what can I do with antique furniture

If you're asking, "What can I do with antique furniture?" it's probably because you don't know what to do with it whatsoever. That's okay, most of us don't know anything about antique furniture, we leave the facts and expertise up to swanky auction houses and antique dealers. But if you know or discover antique furniture in your home, during an estate home clean out, or somewhere else, you might have something of real value on your hands or at the very least, a sentimental item to enjoy.

What can I Do with Antique Furniture?

Whether you are converting a guest room into a play room, emptying out an attic or basement, or just going through your possessions, if you have genuine antique furniture, make sure it is indeed antique. So, first thing is first: verify its age and authenticity. You can do this by doing a little research about it on your own and if you're confident it is antique, take the next step and have an expert look at it. This is also a great way to verify its value as well as its demand.

Many antique pieces were originally stained rather than painted. In the 18th and early 19th centuries many pieces of American furniture were built with domestic woods such as maple or cherry and then stained to make them look like mahogany, which was imported from foreign shores, and therefore considered more exotic and valuable. --PBS.org

There are really only three scenarios to experience: it's not antique furniture, it is authentic antique furniture and has no real value and/or is in demand, or it is genuine antique furniture and it does have value and/or is in demand. Of course, the latter is the best of the three scenarios, but even if it isn't there are still things you can do with antique furniture, such as the following suggestions:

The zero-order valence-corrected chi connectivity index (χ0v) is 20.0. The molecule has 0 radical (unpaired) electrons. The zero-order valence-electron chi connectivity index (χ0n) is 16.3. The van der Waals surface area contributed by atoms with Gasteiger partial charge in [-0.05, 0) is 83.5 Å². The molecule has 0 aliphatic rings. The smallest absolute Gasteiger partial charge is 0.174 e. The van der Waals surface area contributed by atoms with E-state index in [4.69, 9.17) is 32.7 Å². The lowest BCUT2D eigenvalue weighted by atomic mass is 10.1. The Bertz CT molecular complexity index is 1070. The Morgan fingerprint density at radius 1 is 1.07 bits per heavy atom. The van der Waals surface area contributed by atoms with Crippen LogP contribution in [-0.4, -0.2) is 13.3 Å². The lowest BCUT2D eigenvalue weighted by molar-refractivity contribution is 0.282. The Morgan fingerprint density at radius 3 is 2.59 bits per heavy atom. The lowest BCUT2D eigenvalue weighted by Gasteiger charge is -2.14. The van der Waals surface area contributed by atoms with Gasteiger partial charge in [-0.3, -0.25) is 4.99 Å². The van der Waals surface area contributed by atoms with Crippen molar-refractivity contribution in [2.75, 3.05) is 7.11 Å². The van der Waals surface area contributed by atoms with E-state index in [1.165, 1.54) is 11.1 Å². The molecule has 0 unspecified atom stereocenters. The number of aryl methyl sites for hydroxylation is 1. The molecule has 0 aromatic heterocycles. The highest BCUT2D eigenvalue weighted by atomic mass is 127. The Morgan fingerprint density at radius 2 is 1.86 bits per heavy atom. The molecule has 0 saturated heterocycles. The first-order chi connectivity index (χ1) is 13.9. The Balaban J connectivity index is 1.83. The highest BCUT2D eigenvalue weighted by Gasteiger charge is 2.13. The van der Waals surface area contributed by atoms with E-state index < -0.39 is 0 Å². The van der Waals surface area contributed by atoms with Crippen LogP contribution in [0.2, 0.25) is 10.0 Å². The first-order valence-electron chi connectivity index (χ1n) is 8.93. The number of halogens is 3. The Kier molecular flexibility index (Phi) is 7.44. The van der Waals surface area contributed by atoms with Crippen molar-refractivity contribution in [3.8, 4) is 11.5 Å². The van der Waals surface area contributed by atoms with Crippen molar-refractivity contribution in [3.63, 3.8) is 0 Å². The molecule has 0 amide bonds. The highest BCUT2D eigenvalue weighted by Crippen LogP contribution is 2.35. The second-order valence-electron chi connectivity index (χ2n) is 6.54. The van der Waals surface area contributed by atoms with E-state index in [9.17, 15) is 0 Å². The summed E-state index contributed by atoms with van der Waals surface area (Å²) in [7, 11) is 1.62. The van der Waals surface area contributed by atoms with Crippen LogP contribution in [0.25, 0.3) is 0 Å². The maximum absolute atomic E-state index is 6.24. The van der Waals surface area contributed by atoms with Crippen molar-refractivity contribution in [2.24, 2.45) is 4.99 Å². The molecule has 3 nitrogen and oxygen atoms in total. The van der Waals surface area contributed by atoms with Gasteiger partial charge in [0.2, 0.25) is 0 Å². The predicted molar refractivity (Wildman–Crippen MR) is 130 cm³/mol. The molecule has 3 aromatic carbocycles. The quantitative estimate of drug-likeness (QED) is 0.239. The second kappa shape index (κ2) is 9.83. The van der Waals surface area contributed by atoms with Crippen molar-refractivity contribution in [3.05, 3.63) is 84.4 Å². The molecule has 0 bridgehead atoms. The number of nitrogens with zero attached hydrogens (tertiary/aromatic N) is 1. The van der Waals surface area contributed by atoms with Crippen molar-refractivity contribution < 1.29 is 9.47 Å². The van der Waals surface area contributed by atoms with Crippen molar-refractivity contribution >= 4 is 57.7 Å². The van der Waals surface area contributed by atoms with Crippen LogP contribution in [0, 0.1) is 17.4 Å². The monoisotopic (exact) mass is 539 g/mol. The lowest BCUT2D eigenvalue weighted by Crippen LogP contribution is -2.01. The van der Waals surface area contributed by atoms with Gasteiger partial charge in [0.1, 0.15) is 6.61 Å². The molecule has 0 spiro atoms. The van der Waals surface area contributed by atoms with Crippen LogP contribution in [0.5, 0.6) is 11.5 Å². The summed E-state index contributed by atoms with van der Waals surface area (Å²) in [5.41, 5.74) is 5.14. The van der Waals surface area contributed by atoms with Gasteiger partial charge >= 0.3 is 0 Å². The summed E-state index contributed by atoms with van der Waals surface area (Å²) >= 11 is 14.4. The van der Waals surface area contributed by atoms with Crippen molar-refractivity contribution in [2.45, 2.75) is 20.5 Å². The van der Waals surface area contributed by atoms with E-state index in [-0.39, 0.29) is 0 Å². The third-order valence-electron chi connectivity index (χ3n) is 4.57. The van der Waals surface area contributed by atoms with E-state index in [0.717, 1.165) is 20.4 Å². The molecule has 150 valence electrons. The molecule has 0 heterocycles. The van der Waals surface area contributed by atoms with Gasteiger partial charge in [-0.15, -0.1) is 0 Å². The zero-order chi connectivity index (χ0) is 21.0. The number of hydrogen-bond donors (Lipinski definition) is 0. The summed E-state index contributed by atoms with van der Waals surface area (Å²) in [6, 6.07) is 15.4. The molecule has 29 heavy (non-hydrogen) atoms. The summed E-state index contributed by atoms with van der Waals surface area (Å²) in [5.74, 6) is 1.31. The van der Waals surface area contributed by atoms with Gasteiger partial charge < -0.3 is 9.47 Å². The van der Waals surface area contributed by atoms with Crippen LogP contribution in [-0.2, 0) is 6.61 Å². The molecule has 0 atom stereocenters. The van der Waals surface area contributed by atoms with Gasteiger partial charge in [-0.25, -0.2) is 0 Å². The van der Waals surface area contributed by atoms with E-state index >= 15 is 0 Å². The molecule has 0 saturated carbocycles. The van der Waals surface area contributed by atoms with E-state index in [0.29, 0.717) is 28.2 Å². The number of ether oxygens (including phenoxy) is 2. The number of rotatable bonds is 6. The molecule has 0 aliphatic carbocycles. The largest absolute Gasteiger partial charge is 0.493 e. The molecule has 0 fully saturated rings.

• Restore it. Once you verify its authenticity and decide you'd like to keep it, you should consider restoring it. In many cases, true antiques are harmed in value and demand when restore but in other instances, it does not make a difference. This is a great option if you want to hold onto it but do not care about its value, only its aesthetic and functional condition.
  • Sell it. If it does have value and you want to put a little cash in your pocket, you can consign it for sale through an antique dealer or sell it outright on your own. The former is the better option because an antique dealer will have all the knowledge necessary to answer any questions. But if you want to maximize the amount you make, sell it on your own.
  • Donate it. Another option is to donate it to a museum -- it doesn't even have to be a local museum. Antique furniture is a welcome addition for many museums and you'll be proud to see it preserved and displayed for many others to enjoy.
  • Repurpose it. If your antique furniture can not be restored for one or more reasons, considering repurposing it for a new lease on life. It might be a great addition to another room in your home with a whole new purpose. Do a little research for inspiration and go for it and then enjoy it for years to come.
  • Auction it. Yet another option for what to do with antique furniture is to auction it. This way, it will have more exposure and you might get more money for it through an auction. Before you commit, be sure to do a little investigation into the auction house to know its track record.

When you are doing some deep house cleaning and phone 800-433-1094 or visit Haul Junk Away. We'll schedule a day and time to come out, on-site for furniture removal and haul junk garbage away, as well as anything else you need.

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